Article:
Coordination chemistry of actinides and fission products (lanthanides and molybdenum) with neutral or acidic phosphine oxide ligands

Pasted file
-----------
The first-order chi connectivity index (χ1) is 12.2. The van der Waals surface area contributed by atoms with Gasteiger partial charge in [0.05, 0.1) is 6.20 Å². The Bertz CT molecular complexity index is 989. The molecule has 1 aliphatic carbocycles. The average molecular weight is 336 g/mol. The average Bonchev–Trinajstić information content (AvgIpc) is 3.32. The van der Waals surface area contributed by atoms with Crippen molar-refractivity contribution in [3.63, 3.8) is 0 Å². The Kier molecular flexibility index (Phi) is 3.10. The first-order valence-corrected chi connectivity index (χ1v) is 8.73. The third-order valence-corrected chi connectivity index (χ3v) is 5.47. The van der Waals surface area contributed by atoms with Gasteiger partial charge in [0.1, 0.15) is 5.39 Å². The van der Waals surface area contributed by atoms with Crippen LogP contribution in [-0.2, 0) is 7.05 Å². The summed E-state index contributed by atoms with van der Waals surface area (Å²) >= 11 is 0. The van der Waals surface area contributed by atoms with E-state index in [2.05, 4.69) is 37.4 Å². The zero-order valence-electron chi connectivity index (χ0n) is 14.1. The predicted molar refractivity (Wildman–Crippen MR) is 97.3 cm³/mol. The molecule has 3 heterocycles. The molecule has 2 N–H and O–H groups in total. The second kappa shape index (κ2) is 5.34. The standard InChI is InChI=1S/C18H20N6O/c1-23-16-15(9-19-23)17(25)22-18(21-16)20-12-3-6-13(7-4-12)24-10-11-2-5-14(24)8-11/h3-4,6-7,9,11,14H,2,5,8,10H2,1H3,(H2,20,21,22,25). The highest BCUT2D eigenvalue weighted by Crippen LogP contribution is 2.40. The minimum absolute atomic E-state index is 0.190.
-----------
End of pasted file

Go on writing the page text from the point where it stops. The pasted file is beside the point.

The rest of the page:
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Reprocessing in the nuclear fuel cycle is becoming essential considering the increasing demands for energy world-wide and the role nuclear energy will have in the future. Reprocessing not only aids in prolonging the supply of fissionable isotopes, but also strives to reduce the volume and mass of radioactive waste. However, there are various issues that must be addressed to make reprocessing viable. These issues are nuclear forensics/safeguards, optimization of reprocessing fuel cycles, and economic incentive to reprocess. This thesis aims to address these issues in the broader scope. Chapter 1 evaluated a phosphine oxide ligand for use as a safeguards signature in UREX or UREX variant. This chapter took advantage of the fluorescence properties of polyaromatic hydrocarbons as an in-situ marker. Chapter 2 investigated spectroscopic phenomenon that water creates with lanthanides bound to acidic organophosphorus ligands. The lanthanide coordination chemistry was probed using XAFS, fluorescence spectroscopy, DFT and UVVis spectroscopy. The results showed that for larger lanthanides water could coordinate inner sphere and change the absorption spectroscopy. Chapter 3 and 4 looked at the molybdenum chemistry with acidic organophosphorus ligands. Chapter 3 focused on the process efficiency of extracting and stripping molybdenum, while chapter 4 focused on the coordination chemistry of the process. Finally, appendix A did not focus on the chemistry side of reprocessing, but instead looked at the economic incentives of reprocessing if both actinides and non-radioactive fission products were separated and sold.
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